Can You Rent Your Own Investment Property? (Ep47)
So you’ve purchased an investment property and you’ve decided that you now want to move into that investment property. Can you rent your own investment property and claim the tax deductions as a standard investment property?
The short answer is no. Owning a property in your own name and then renting it to yourself is not going to go down well with the Australian Taxation Office (ATO).
The longer answer is maybe because of something called “at arm’s length”. We will discuss this later. But first let’s look in more detail about owning the property in your own name and renting it to yourself.
Owning the property in your own name
The ATO will look at the purposes of transactions and will consider you owning and living in a property to be a personal expense (this is an important concept to understand).
It’s not considered to be a business expense or an income-producing expense. These are what make things tax-deductible.
However purchasing an investment property and renting it out to someone else will generate real income and thus will be tax-deductible. Just like a business would need to pay their business expenses in order to make a profit (and claim those expenses) you would then be able to claim a variety of tax-deductions.
Renting a property from yourself and to yourself is going to be a personal expense no matter which way you try and spin it. The ATO is going to see that as a personal expense and you’re highly likely to get audited.
I do suggest that you go and see a professional tax accountant about this, and they can discuss it with you in more detail.
At arm’s length
“At arm’s length” is a clause that people have used to rent properties to themselves in a roundabout way. I highly recommend that you speak to a tax accountant before doing this. Please note that the following information is for general educational purposes only.
The term “at arm’s length” is not clearly defined. It essentially means that if the person renting the property and the person they’re renting it to are at arm’s lengths to each other.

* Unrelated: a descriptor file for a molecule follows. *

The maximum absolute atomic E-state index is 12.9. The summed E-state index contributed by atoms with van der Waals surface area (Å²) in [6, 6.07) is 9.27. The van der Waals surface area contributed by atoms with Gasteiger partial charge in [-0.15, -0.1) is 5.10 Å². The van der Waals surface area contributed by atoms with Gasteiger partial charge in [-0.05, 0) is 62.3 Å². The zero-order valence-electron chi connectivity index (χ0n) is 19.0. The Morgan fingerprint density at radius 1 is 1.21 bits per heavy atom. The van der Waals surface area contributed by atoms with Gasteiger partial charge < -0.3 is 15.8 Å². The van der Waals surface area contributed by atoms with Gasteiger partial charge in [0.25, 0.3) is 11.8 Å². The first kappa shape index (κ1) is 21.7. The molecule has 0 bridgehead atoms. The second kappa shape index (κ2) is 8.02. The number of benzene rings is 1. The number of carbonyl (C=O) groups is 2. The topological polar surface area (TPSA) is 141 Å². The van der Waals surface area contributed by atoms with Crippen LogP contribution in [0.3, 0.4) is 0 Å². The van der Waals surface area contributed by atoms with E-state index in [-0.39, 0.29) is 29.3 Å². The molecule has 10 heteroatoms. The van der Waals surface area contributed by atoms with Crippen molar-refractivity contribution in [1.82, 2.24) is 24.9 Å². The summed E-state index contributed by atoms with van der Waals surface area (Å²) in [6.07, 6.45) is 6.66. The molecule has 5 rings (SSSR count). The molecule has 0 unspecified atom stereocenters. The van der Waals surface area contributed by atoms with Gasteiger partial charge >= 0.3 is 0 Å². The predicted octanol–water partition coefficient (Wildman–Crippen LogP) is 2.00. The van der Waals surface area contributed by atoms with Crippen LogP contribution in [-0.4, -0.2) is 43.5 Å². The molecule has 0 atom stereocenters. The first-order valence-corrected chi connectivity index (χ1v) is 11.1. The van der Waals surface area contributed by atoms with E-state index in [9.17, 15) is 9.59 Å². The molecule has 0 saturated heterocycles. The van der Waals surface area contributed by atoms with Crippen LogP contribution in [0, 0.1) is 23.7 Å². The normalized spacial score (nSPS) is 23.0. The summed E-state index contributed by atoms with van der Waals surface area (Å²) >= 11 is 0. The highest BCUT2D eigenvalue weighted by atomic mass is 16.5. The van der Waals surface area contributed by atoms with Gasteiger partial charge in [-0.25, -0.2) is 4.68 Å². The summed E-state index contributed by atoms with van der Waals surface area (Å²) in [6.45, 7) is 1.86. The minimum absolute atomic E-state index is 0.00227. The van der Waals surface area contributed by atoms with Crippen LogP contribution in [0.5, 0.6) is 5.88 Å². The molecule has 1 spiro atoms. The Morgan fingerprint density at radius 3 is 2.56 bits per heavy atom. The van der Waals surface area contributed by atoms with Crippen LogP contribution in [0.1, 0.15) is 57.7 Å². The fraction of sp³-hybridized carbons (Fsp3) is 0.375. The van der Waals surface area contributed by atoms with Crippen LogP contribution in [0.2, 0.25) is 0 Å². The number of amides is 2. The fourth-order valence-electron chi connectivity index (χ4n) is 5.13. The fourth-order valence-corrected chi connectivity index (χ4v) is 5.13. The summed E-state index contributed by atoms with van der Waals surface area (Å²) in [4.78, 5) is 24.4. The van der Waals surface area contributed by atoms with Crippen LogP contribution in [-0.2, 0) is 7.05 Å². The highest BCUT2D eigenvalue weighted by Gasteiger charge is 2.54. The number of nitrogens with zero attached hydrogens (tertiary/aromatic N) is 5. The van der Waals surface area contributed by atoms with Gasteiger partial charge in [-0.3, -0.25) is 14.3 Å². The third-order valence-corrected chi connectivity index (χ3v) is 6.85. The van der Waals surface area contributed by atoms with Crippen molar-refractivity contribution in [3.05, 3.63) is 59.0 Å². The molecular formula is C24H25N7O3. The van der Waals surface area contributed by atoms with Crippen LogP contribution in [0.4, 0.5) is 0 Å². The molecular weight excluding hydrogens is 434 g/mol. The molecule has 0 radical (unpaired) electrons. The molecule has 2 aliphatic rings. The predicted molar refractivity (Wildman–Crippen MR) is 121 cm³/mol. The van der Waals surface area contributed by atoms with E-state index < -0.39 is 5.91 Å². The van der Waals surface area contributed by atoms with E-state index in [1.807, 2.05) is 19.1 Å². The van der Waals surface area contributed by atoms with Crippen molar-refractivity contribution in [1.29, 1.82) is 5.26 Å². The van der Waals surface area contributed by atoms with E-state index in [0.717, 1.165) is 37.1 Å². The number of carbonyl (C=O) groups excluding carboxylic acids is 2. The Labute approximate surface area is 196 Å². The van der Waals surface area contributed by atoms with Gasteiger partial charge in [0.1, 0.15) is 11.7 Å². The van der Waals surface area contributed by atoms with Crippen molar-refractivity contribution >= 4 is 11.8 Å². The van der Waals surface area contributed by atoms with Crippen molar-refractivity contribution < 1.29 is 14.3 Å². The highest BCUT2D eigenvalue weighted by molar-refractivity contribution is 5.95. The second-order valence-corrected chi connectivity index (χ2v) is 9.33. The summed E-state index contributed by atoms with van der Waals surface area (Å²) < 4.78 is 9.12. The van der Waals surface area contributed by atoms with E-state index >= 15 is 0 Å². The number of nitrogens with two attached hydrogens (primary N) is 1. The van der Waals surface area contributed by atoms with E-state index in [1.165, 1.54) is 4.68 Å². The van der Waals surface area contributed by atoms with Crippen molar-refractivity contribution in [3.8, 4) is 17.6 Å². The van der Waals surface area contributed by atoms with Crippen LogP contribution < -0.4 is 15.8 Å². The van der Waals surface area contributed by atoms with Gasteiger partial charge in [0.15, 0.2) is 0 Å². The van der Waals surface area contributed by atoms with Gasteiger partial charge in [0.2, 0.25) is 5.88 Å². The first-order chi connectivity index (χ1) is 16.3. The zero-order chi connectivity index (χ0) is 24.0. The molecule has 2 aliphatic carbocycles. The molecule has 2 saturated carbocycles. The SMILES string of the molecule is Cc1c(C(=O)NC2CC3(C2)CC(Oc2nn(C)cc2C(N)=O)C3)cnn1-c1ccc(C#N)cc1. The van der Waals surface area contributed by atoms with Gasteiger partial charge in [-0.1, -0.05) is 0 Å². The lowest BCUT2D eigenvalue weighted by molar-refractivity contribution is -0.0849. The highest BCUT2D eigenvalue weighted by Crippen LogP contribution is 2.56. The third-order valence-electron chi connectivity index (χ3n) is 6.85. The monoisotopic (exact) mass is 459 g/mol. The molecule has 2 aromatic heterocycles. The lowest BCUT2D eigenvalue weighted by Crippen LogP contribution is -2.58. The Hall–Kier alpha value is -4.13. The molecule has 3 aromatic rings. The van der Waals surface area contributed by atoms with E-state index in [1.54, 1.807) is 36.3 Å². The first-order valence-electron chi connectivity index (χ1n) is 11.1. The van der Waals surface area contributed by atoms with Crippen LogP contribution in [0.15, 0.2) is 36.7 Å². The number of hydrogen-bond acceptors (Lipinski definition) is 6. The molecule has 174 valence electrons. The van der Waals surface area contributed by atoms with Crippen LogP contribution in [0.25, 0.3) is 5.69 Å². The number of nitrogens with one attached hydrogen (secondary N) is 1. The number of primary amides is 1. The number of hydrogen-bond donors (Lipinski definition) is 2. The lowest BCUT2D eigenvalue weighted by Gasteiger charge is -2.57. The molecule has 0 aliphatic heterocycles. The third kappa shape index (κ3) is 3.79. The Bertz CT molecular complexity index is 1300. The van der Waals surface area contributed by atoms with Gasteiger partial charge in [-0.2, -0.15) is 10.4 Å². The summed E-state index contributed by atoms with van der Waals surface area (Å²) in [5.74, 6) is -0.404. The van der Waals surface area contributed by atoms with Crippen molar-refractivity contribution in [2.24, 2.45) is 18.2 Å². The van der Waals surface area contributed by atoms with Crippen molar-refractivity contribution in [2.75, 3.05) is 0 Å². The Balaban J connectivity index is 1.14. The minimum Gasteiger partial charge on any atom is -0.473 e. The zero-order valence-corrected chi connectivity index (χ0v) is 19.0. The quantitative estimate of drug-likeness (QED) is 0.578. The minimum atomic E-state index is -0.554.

I say “some” situations and I say “can” be legal because every situation is different.
Trust structures and beneficiaries
You would firstly need to own the property in a trust structure. You would be a beneficiary of that trust. This means that if money comes in then you — as a beneficiary — could pay yourself. The trust would then lease the property to a company. You may choose to be the director of that company.
Ultimately the trust would be leasing to a company as opposed to you leasing to yourself. This is why, in some situations, this can work. But again I say “some” situations. Obviously this is a very complicated area of tax law. Please seek financial advice.
Why would you want to rent your own investment property?
On the surface it sounds great. We can rent out our property and claim all of these expenses to get a tax refund. That sounds great, doesn’t it?
But when you do the figures it doesn’t always work out like this. Renting the property to yourself may actually place you in a worse situation than if you claimed it as your personal place of residence and simply paid the mortgage and associated expenses.
Negative gearing benefits
Consider this situation.
When I’m renting the property to myself I am paying rent. Rent is not a tax-deductible expense. But now I am receiving rent — which is considered income — and I now need to pay tax on that income. I’m still paying tax on that income even if I claim my expenses.
So I’ve paid tax to get it. I’m then sending it to myself and I’m going to have to pay tax on it again.
This would only work if the expense and depreciation of the property were greater than the income. I would then have a loss that I could claim back against my tax. But this is not possible when the property is owned by a trust and the company is leasing the property.
You can’t get the negative gearing benefits that you get when you own a property yourself when you own a property in a trust structure.
This is true even if you own it in a trust and you’ve got a company that is paying that trust. Your expenses are greater than your income and you want to get a tax refund.
But it’s a trust that owns the property. You’re a beneficiary. You don’t own the property. The trust owns it.
The negative gearing benefits that come with owning a property in your own name don’t exist under a trust. Therefore the whole tax advantage of renting a property to yourself falls by the wayside.
There are some rare circumstances where it is going to be beneficial for you to rent the property to yourself. But these are very rare circumstances.
I do not suggest that you try and do any of this yourself. Tax laws are always changing. Speak with a professional who understands the tax laws and get them to advise you. Renting your own investment property is somewhat of a grey area and it could change into the future.